Genetically-engineered crops (GMOs) are crops that have had their genes tweaked so as to facilitate their growth in agriculture and despite the advantages that changes like increased insect resistance offer, many people are worried this genetic tinkering could have catastrophic unintended consequences.
However, a new report from the National Academies of Sciences, Engineering, and Medicine has found GMOs are safe to eat and do not affect the environment.
The report noted that new methods, such as making small genetic modifications using genome-editing, are clouding the difference between genetic engineering and common plant breeding, making the present regulatory system outdated. The report advocates for a new system that brings more focus on the features of the crop, compared to the way it was produced.
Do GMOs improve crop yields?
The study team also said it isn’t clear just how much genetic technique are increasing farmers’ yields.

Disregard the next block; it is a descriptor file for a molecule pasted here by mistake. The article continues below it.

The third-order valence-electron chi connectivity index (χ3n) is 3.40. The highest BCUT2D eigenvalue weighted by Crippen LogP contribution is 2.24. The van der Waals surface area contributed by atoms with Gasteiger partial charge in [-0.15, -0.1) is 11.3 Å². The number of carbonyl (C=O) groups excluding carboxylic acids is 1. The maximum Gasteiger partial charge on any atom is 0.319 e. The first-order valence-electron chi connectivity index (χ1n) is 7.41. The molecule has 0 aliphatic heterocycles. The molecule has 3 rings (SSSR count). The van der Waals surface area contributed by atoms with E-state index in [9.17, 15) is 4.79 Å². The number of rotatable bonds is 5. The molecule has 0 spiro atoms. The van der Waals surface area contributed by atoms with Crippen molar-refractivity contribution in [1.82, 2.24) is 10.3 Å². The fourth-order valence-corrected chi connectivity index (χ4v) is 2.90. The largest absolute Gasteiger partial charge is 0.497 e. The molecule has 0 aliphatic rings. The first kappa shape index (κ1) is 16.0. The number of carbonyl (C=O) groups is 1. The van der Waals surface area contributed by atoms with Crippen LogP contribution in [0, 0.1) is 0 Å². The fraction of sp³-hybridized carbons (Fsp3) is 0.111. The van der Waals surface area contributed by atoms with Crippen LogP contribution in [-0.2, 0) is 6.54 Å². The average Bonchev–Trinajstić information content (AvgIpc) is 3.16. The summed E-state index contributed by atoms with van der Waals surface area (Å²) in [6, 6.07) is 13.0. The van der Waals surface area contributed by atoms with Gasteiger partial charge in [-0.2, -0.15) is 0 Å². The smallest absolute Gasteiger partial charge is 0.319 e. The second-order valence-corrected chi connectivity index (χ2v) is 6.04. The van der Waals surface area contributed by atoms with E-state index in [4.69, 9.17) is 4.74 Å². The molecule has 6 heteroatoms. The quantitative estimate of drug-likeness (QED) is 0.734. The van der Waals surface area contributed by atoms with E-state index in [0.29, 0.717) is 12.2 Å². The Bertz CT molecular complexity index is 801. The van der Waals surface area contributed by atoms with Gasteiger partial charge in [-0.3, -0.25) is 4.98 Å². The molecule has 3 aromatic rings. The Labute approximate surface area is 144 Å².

“Despite industry claims, these crops are clearly not the answer to world hunger,” Michael Hansen, senior scientist at anti-GMO Consumers Union, said in a statement.
Authors of the new report conceded that the issue of GMOs is highly complex and does not lend itself to easy answers.
“We received impassioned requests to give the public a simple, general, authoritative answer about (GMO) crops,” Fred Gould, chairman of the committee that compiled the report from North Carolina State University, wrote in the report’s preface. “Given the complexity of (GMO) issues, we did not see that as appropriate.”
The study team reviewed over 1,000 research studies, considered accounts from 80 witnesses in public meetings, and reviewed 700 comments sent in by the public.
The committee targeted its review on GMOs that account for the majority of modified plants grown in the United States, like corn containing bacterial genes that make the crops resistant to insects.
The report said foods produced from such crops do not seem to pose health risks, according to chemical studies of the foods and on animal feeding reports, though it said many animal analyses are too small to supply company outcomes.
Many other regulatory, scientific and health organizations have also concluded the foods are safe. A 2010 report by the National Academies, which are scientific groups set up by Congress,, found genetic engineering offers environmental and economic benefits to farmers.
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